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How Hollywood keeps a big secret in a small town

George Clooney jetted off to the Venice Film Festival after a brief stay in Enderby. "All the George Clooney sightings are funny," Gord Wylie says. "He wasn't even in the country."
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August 30, 2013 - 10:07 AM


ENDERBY - Those involved in the filming of Disney's Tomorrowland have done everything short of disguising themselves before visiting the set to keep Hollywood's secret intact.

The flick, which stars George Clooney and Hugh Laurie, is filming scenes in various B.C. locations, including Enderby.

Okanagan film scout Gord Wylie says keeping a big secret in a small town wasn't easy, but the public was on their side.

"I haven't had to put on a pink dress and high heels to make sure no one's following me," Wylie says, but he did have to sign a six page disclosure form which legally bound him not to speak about a single detail of the film, or take any pictures of the set.

"The production company doesn't want to give things away that are surprises for the viewers. There's enough of that already with leaks and spoilers," Wylie says.

Tomorrowland has already had at least one leak, Wylie says. An official description for the movie says it's about a former boy-genius inventor who embarks on a danger-filled mission with an optimistic teen to unearth the secrets of an "enigmatic place somewhere in time and space that exists in their collective memory as Tomorrowland."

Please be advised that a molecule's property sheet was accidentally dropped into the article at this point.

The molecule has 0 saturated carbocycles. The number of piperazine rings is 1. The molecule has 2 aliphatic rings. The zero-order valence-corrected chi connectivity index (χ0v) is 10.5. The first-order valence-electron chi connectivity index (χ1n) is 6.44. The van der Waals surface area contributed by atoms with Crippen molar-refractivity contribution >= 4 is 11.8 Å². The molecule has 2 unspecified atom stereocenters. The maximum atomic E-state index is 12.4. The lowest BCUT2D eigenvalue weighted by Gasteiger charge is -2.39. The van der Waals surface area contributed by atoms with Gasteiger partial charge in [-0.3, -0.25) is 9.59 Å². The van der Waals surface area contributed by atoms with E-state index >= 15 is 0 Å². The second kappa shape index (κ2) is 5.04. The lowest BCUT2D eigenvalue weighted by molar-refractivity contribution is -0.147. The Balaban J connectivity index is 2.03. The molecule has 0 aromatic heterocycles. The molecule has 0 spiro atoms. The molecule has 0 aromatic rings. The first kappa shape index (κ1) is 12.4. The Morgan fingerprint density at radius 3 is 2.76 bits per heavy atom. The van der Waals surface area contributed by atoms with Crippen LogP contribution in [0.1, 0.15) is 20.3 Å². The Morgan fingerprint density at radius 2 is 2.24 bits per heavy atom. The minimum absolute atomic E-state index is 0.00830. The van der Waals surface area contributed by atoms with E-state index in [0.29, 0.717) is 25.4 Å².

A synopsis leaked back in March provides a few other details: the boy-genius was kicked out of Tomorrowland, and the duo is joined by a girl-robot. Their mission is to discover what happened to Tomorrowland in order to save Earth.

But if Hollywood gets its way, we won't know much more than that before Tomorrowland hits theatres sometime in 2014. A lot of the mystery is riding on Enderby, and how they choose to handle the privacy of Disney and its stars. For the most part, Wylie says the community has been great.

"There was one person who called to complain that there weren't any directions to the set, as if it was Disneyland or something," Wylie says, adding the location may never be made public. "I hope for the property owners that it isn't."

Overall, residents have given the crew space, which might also have something to do with the set's security people. Wylie says there are various check points around the set, and only authorized people will make it through.

"It's all part of being a film-friendly (place) where people respect the privacy of the production," Wylie says. "If there are a bunch of leaks, these big production companies aren't going to come back."

Gossip about George Clooney being spotted at the IGA or coffee shop has been harmless, Wylie says, simply because most of it isn't true. Clooney was on set only a handful of times, then he was off to the Venice Film Festival.

"He's not even in the country," Wylie says.

Hugh Laurie, on the other hand, was spotted a little closer to home, playing an impromptu piano tune at a jazz club in Vancouver.

Wylie sees good things for the future of the film industry in the Okanagan. One sign that residents are embracing the industry is that people are calling in to offer their properties up as locations.

"People are stepping up, offering their farms and homes, which is really helpful," Wylie says. "Maybe a script will come in and we'll have exactly what they're looking for."

To contact the reporter for this story, email Charlotte Helston at, call (250)309-5230 or tweet @charhelston.

News from © InfoTel News Ltd, 2013
InfoTel News Ltd

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